Almost half of North-East businesses have faced skills or labour shortages

Paul Carbert
Paul Carbert

Almost half of North-East businesses have faced skills or labour shortages in the last year, according to a new survey.

The annual workforce survey by the North East England Chamber of Commerce, based on the responses of more than 1,400 business people across the UK, found that 45 per cent of firms in the region had faced skills or labour shortages over the last 12 months.

Of these, most sought to address the shortages by increasing investment in recruitment (39 per cent), training (32 per cent) and pay and benefits (24 per cent). The survey found that only eight per cent of businesses target recruitment of non-UK nationals overseas.

According to the findings of the survey, three in 10 businesses in the North East have employees from other EU countries on their workforce, while a quarter have employees from outside the EU.

Twenty-two per cent of North-East firms say future restrictions on the rights of EU nationals to work in the UK would have a negative impact on their business.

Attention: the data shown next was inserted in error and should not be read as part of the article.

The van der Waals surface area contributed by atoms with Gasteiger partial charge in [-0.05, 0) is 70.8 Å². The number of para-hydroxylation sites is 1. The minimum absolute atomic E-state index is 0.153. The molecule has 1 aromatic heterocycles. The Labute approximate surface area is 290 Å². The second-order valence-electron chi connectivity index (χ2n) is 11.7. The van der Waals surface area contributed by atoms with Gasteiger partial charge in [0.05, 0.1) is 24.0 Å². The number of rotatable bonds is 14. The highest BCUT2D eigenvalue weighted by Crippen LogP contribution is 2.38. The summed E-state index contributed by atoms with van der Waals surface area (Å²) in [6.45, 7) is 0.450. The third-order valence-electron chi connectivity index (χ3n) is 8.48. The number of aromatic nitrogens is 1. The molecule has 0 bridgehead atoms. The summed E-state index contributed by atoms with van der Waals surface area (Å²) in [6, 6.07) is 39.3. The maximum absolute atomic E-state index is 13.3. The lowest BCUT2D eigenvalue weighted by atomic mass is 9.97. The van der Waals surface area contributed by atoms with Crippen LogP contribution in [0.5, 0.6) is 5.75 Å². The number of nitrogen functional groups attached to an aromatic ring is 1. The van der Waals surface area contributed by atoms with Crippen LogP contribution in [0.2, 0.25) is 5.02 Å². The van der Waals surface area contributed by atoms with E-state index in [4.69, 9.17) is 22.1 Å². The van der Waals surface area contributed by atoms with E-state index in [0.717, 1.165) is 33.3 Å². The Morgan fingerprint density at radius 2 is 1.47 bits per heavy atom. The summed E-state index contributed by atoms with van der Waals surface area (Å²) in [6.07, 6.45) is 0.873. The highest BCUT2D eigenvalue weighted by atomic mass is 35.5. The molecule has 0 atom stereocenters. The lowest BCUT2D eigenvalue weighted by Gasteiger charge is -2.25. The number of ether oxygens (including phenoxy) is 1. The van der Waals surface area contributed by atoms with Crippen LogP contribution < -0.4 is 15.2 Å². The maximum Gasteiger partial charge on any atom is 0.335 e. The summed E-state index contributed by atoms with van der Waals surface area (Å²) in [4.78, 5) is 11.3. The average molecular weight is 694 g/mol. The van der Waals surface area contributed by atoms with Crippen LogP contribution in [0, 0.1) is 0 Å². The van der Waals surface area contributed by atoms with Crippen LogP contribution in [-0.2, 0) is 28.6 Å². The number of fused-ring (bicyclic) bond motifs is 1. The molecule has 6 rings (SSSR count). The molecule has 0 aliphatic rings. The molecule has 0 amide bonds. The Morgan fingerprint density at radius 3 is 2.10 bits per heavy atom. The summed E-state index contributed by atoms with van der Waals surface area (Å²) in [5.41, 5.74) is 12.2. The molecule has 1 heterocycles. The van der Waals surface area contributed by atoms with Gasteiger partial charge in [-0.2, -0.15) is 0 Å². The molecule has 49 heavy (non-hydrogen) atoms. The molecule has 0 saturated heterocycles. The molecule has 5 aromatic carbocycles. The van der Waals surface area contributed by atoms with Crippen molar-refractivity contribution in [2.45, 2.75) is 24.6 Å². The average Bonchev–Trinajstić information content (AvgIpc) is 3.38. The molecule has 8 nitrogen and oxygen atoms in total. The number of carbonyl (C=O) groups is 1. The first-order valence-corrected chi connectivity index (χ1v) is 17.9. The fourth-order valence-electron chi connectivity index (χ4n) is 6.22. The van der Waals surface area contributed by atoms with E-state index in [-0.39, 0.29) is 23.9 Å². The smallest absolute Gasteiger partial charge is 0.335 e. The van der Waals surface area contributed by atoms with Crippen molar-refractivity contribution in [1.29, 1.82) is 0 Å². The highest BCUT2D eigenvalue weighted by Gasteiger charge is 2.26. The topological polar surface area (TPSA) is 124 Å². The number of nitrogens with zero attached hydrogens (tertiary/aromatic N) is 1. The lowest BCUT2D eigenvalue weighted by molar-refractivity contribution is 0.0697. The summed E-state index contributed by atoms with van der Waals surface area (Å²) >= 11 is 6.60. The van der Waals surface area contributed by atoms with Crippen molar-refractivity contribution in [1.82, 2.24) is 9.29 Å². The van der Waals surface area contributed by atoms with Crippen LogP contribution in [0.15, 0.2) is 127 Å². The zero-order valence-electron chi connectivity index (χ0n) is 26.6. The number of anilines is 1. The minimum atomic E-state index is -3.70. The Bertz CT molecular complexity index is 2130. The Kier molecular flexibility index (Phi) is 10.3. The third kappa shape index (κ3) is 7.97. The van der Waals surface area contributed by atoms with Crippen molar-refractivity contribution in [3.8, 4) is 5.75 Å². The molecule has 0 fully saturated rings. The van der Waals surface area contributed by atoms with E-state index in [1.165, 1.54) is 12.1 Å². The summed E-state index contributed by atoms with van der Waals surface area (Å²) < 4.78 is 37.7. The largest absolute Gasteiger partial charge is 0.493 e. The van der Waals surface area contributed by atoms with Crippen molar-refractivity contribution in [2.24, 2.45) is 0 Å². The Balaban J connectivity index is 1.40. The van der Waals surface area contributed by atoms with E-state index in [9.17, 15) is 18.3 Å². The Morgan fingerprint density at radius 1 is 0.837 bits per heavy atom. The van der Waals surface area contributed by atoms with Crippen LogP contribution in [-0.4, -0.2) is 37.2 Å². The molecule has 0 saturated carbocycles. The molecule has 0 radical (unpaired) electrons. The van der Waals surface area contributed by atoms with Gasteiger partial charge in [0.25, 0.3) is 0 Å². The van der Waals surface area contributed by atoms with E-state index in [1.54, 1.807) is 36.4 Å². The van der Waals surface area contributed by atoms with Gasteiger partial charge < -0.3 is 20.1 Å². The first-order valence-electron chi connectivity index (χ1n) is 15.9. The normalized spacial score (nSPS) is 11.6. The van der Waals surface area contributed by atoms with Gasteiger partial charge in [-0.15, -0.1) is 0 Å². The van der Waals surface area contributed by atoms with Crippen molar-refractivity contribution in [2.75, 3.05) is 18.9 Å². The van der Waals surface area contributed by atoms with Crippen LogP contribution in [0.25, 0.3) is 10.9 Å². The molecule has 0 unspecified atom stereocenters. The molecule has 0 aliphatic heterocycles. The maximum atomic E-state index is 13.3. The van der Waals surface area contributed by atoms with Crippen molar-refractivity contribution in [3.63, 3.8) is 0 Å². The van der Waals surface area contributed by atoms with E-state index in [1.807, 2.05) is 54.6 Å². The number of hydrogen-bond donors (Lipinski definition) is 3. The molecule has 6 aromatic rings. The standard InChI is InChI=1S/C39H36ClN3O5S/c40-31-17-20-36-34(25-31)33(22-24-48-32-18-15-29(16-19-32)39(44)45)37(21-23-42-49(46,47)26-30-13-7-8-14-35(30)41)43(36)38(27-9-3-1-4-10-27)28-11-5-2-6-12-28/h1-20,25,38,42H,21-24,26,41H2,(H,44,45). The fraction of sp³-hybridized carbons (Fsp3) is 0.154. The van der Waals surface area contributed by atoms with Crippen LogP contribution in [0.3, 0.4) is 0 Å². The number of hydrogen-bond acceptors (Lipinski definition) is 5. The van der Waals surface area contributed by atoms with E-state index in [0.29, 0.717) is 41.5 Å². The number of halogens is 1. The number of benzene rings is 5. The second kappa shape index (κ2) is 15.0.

Other key findings of the survey are:

When trying to fill vacancies, North-East companies are most likely to rely on word of mouth (49 per cent) and using UK-based recruitment agencies (45 per cent);

Forty-two per cent of businesses receive job applications from EU nationals and 21 per cent from non-EU nationals;

Chamber members report that their non-UK workers tend to be highly skilled – 46 per cent skilled manual/technical, 36 per cent professional/managerial, 25 per cent clerical/administrative and 11 per cent un-/semi-skilled.

Paul Carbert, policy adviser for the Chamber, said: “As the Government plans for a post-Brexit immigration policy, our members want to see a flexible and unbureaucratic system that allows businesses to access the best global talent.”